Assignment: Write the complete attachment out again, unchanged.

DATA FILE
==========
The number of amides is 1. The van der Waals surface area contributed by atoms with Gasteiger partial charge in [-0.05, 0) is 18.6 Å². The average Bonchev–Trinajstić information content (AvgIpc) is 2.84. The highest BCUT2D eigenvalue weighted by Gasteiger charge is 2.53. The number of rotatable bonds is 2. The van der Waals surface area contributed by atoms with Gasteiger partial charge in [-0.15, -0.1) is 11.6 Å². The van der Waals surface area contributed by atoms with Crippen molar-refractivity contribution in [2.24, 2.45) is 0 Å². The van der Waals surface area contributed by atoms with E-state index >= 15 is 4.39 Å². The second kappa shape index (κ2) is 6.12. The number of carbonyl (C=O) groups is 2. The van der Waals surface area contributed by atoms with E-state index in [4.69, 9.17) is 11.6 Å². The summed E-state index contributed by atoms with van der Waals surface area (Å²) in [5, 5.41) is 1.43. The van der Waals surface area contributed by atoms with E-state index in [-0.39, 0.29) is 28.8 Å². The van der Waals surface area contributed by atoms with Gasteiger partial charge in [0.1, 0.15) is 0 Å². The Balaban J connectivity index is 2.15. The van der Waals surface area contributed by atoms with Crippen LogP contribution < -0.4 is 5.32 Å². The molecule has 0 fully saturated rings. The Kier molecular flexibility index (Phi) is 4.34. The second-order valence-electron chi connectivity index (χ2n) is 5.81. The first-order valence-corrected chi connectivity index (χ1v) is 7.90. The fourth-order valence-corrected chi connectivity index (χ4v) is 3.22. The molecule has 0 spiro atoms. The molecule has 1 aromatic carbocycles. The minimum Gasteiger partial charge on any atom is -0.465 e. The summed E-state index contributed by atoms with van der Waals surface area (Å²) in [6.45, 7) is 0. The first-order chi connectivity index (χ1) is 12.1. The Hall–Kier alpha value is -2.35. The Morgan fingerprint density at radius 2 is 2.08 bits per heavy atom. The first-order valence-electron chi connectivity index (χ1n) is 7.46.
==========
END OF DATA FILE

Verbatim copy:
The number of amides is 1. The van der Waals surface area contributed by atoms with Gasteiger partial charge in [-0.05, 0) is 18.6 Å². The average Bonchev–Trinajstić information content (AvgIpc) is 2.84. The highest BCUT2D eigenvalue weighted by Gasteiger charge is 2.53. The number of rotatable bonds is 2. The van der Waals surface area contributed by atoms with Gasteiger partial charge in [-0.15, -0.1) is 11.6 Å². The van der Waals surface area contributed by atoms with Crippen molar-refractivity contribution in [2.24, 2.45) is 0 Å². The van der Waals surface area contributed by atoms with E-state index >= 15 is 4.39 Å². The second kappa shape index (κ2) is 6.12. The number of carbonyl (C=O) groups is 2. The van der Waals surface area contributed by atoms with E-state index in [4.69, 9.17) is 11.6 Å². The summed E-state index contributed by atoms with van der Waals surface area (Å²) in [5, 5.41) is 1.43. The van der Waals surface area contributed by atoms with E-state index in [-0.39, 0.29) is 28.8 Å². The van der Waals surface area contributed by atoms with Gasteiger partial charge in [0.1, 0.15) is 0 Å². The Balaban J connectivity index is 2.15. The van der Waals surface area contributed by atoms with Crippen LogP contribution < -0.4 is 5.32 Å². The molecule has 0 fully saturated rings. The Kier molecular flexibility index (Phi) is 4.34. The second-order valence-electron chi connectivity index (χ2n) is 5.81. The first-order valence-corrected chi connectivity index (χ1v) is 7.90. The fourth-order valence-corrected chi connectivity index (χ4v) is 3.22. The molecule has 0 spiro atoms. The molecule has 1 aromatic carbocycles. The minimum Gasteiger partial charge on any atom is -0.465 e. The summed E-state index contributed by atoms with van der Waals surface area (Å²) in [6.45, 7) is 0. The first-order chi connectivity index (χ1) is 12.1. The Hall–Kier alpha value is -2.35. The Morgan fingerprint density at radius 2 is 2.08 bits per heavy atom. The first-order valence-electron chi connectivity index (χ1n) is 7.46.